But, as soon as I put the can of that Freeze down, and put on a vise grip that was already set for the proper size, what was left of that plug, almost spun out by hand. I didn't need any torque on those vise grips what so ever.

Now, I don't know if the OP could use the same tactics because there's oil still in the pan and that oil will draw the heat away from the surrounding threads of the plug. And, in my situation, there were two different metals involved, brass and aluminum. But, in his situation, I'm thinking both the plug and the threads of the pan are steel. Now, will that make any difference, heck, I don't know.

Will my tactic work in his situation, don't know that either. At this point in time, it might be worth a try. Never heard of an oil plug being that hard to remove. But, I'd have never, ever thought my temp sensor would have caused me the grief it did either.
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Old 09-09-2013, 03:43 PM   #21
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+1 on welding. The plug is a bit recessed if I recall so Mig may be hard to get access. If you cannot weld then just drill out as another poster said. Once you get a lot of the plug drilled out it will come out. If you do have to drill, I would rinse the oil pan with either oil or diesel to rinse any stray shavings out.

Oh, don't overtighten the new replacement nut ;-)
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Old 09-11-2013, 07:43 PM   #22
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Sounds like an excellent time to install a Fumoto valve. They come with different sized threads. You could drill and tap new, smaller size threads (select the valve first) into the OEM plug, screw in the Fumoto valve and you're done. Never to deal with a stuck pan plug again.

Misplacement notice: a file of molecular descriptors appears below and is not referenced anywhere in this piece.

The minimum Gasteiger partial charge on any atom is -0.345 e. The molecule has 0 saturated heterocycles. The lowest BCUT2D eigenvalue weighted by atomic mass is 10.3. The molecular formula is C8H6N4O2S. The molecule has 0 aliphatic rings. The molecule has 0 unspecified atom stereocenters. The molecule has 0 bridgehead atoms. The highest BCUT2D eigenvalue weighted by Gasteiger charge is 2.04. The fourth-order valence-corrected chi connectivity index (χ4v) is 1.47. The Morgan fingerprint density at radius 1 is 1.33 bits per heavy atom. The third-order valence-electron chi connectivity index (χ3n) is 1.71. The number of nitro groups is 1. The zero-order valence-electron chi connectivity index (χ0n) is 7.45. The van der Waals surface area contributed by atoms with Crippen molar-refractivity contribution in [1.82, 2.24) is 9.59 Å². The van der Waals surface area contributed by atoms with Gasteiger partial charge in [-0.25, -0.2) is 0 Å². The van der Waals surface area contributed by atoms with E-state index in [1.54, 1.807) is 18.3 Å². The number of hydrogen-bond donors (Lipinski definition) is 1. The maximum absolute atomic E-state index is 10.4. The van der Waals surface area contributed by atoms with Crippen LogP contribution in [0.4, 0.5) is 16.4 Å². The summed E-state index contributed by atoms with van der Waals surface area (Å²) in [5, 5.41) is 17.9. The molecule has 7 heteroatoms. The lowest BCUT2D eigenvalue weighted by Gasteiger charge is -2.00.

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Old 09-12-2013, 06:16 AM   #23
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I did

Quote:
Originally Posted by Ray,IN View Post
Sounds like an excellent time to install a Fumoto valve. They come with different sized threads. You could drill and tap new, smaller size threads (select the valve first) into the OEM plug, screw in the Fumoto valve and you're done. Never to deal with a stuck pan plug again.
I found an ez drain at O'Riellys. The size is 1/2"-20. Mine wasn't stripped yet.

It is similar in function to the one mentioned above. Manual recommends oil be changed every 150 hours. This will sure make it easier. Best $10 I have spent.

Tom
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Old 09-12-2013, 01:04 PM   #24
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Have a fumoto on my 7.3PSD, and love it with one exception. It drains slowly enough that a slight breeze blows the oil from hitting my drain pan.

Back to the OP - Any luck yet?
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Old 09-12-2013, 02:49 PM   #25
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AKEYZOO... I had the same issue on my Duramax... get a length of clear plastic hose and fit it on the Fumoto nipple and feed it into the oil pan.
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Old 03-05-2014, 09:13 PM   #26
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I had the same problem. The 3/8 extension worked great. Replaced the old plug with a new 1/4" cap plug from my local hardware store.
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Old 03-06-2014, 08:56 AM   #27
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Using a torch, you'd have to get really hot because you have a few quarts of cooling media directly above the plug (a few quarts of oil).

Also, when welding, keep the ground clamp as close as possible to the electrode. Not sure where a good spot is since the Genset might be isolated from the frame by rubber mounts.
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Old 03-06-2014, 09:00 AM   #28